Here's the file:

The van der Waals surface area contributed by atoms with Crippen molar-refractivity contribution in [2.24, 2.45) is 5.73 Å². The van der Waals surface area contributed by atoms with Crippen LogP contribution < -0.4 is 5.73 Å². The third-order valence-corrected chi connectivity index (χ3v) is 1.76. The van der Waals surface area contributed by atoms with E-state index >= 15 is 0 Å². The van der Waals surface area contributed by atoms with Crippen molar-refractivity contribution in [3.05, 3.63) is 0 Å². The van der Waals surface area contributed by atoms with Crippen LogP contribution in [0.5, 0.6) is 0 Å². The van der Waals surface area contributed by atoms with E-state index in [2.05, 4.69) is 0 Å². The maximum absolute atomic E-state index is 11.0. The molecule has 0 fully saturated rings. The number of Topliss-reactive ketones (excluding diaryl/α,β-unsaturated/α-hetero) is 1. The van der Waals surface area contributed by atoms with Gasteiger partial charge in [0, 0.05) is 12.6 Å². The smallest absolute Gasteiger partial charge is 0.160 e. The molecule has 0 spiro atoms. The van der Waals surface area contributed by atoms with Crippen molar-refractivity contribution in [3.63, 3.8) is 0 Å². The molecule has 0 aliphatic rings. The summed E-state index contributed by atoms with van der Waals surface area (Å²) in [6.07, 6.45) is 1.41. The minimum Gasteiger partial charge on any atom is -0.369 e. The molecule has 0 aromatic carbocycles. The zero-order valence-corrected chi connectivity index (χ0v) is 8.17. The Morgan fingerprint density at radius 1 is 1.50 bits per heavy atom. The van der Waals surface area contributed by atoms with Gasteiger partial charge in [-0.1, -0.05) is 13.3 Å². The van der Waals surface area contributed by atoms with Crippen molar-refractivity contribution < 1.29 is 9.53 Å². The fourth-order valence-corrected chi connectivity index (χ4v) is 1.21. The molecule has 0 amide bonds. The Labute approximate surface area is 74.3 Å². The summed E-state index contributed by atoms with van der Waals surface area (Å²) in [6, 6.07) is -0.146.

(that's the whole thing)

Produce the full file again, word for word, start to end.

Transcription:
The van der Waals surface area contributed by atoms with Crippen molar-refractivity contribution in [2.24, 2.45) is 5.73 Å². The van der Waals surface area contributed by atoms with Crippen LogP contribution < -0.4 is 5.73 Å². The third-order valence-corrected chi connectivity index (χ3v) is 1.76. The van der Waals surface area contributed by atoms with E-state index >= 15 is 0 Å². The van der Waals surface area contributed by atoms with Crippen molar-refractivity contribution in [3.05, 3.63) is 0 Å². The van der Waals surface area contributed by atoms with Crippen LogP contribution in [0.5, 0.6) is 0 Å². The van der Waals surface area contributed by atoms with E-state index in [2.05, 4.69) is 0 Å². The maximum absolute atomic E-state index is 11.0. The molecule has 0 fully saturated rings. The number of Topliss-reactive ketones (excluding diaryl/α,β-unsaturated/α-hetero) is 1. The van der Waals surface area contributed by atoms with Gasteiger partial charge in [0, 0.05) is 12.6 Å². The smallest absolute Gasteiger partial charge is 0.160 e. The molecule has 0 spiro atoms. The van der Waals surface area contributed by atoms with Crippen molar-refractivity contribution in [3.63, 3.8) is 0 Å². The molecule has 0 aliphatic rings. The summed E-state index contributed by atoms with van der Waals surface area (Å²) in [6.07, 6.45) is 1.41. The minimum Gasteiger partial charge on any atom is -0.369 e. The molecule has 0 aromatic carbocycles. The zero-order valence-corrected chi connectivity index (χ0v) is 8.17. The Morgan fingerprint density at radius 1 is 1.50 bits per heavy atom. The van der Waals surface area contributed by atoms with Gasteiger partial charge in [-0.1, -0.05) is 13.3 Å². The van der Waals surface area contributed by atoms with Crippen molar-refractivity contribution < 1.29 is 9.53 Å². The fourth-order valence-corrected chi connectivity index (χ4v) is 1.21. The molecule has 0 amide bonds. The Labute approximate surface area is 74.3 Å². The summed E-state index contributed by atoms with van der Waals surface area (Å²) in [6, 6.07) is -0.146.